Commercial Office Space or Co-Working Space: Options and Trade-Offs - Weiss Attorneys at Law

For many entrepreneurs and small business owners, and even employees of larger companies, a centralized workplace is increasingly unnecessary, and the “workplace” has shifted to “any place,” so long as that place has Wi-Fi. However, the freedom to work from anywhere does not totally remove the need to eventually work from “somewhere.”

As there is no homogenous model of how best to grow or sustain a small business, many small business owners are assessing the particular needs of their businesses and choosing a workplace that fits them. Typically, these spaces are either standard commercial office spaces or, increasingly, co-working spaces. In a co-working space, the building owner rents a small portion of an office space, such as a desk or a cubicle, to an individual or few individuals. As such, many different businesses are located in the same space and share the costs of overhead.

As with any business decision, potential spaces must be judged on their characteristics over the entire course of their use, which in this blog is broken down into an overview of three stages: agreeing to terms, using the space, and exiting the space.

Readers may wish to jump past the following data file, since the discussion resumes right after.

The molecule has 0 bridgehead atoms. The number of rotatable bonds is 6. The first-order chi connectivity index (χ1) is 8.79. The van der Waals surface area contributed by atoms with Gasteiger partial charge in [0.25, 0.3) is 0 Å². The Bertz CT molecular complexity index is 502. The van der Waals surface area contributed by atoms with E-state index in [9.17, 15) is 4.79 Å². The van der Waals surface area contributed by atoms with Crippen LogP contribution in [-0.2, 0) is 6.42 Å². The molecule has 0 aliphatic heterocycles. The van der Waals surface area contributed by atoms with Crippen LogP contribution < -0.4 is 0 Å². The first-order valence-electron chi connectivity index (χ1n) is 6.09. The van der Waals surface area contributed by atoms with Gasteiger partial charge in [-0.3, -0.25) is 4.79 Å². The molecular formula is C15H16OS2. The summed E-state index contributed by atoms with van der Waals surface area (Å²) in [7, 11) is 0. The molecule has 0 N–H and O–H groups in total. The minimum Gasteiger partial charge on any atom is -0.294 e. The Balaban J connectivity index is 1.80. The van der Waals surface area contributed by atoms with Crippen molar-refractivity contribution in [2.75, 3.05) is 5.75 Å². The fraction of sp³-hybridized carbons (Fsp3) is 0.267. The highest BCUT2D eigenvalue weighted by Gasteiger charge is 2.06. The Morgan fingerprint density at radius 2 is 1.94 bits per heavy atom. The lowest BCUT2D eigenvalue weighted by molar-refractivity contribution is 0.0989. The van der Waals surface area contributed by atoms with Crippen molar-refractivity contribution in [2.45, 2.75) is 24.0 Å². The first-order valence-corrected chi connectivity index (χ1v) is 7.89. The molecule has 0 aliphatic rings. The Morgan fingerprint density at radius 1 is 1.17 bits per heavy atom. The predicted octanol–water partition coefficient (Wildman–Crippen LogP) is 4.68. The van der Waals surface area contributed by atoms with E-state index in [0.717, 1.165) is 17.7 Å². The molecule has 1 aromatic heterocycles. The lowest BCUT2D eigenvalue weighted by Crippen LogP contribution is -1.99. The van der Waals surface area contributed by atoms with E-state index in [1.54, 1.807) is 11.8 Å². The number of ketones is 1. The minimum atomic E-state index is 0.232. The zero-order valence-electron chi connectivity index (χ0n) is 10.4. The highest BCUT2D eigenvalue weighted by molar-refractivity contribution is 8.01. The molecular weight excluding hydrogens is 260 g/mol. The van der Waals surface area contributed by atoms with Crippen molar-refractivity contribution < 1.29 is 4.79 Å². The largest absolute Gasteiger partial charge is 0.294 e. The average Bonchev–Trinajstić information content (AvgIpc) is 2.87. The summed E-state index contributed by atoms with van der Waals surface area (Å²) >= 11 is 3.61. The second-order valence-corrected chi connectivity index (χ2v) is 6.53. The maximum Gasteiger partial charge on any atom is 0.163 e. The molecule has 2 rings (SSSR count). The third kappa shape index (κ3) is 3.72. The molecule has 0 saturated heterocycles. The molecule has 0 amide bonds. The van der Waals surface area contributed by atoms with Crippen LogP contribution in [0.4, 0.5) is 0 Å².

Agreeing to Terms

The first major difference between a commercial office lease and co-working agreement is the form of contract. A commercial office lease is generally negotiable, at least in some part, which allows the tenant to have a say in the lease terms, particularly if there are special accommodations required. Many overlooked terms include access and use of the space, expenses not included in rent, actions that constitute breach of the lease, recourse in event of breach, and termination of the agreement, among others.

A co-working agreement, on the other hand, is often (though not always) more like a gym membership agreement than a negotiable contract. That is to say, the agreement has mostly standardized terms and is offered on a take-it-or-leave-it basis. The agreement’s terms will specifically include the obligations and entitlements of both parties. In assessing an agreement, it is important to understand what space is offered (e.g., a desk, a cubicle), whether that space is exclusively reserved or not, and what other amenities are offered (printers, fax machines, coffee, etc.), among other individualized concerns.

Use of the Space After Agreement

In a commercial office lease, access to the space is generally exclusive to the tenant. As a result, the tenant may freely invite guests, clients, and employees into the space, unless otherwise specified in the lease. Additionally, the tenant has the right to exclude unwanted loiterers, uninvited guests, and non-employees from the space. However, these freedoms may bring obligations under the lease in the form of cleaning, reasonable upkeep, and a greater responsibility to repair or replace damaged elements in the space.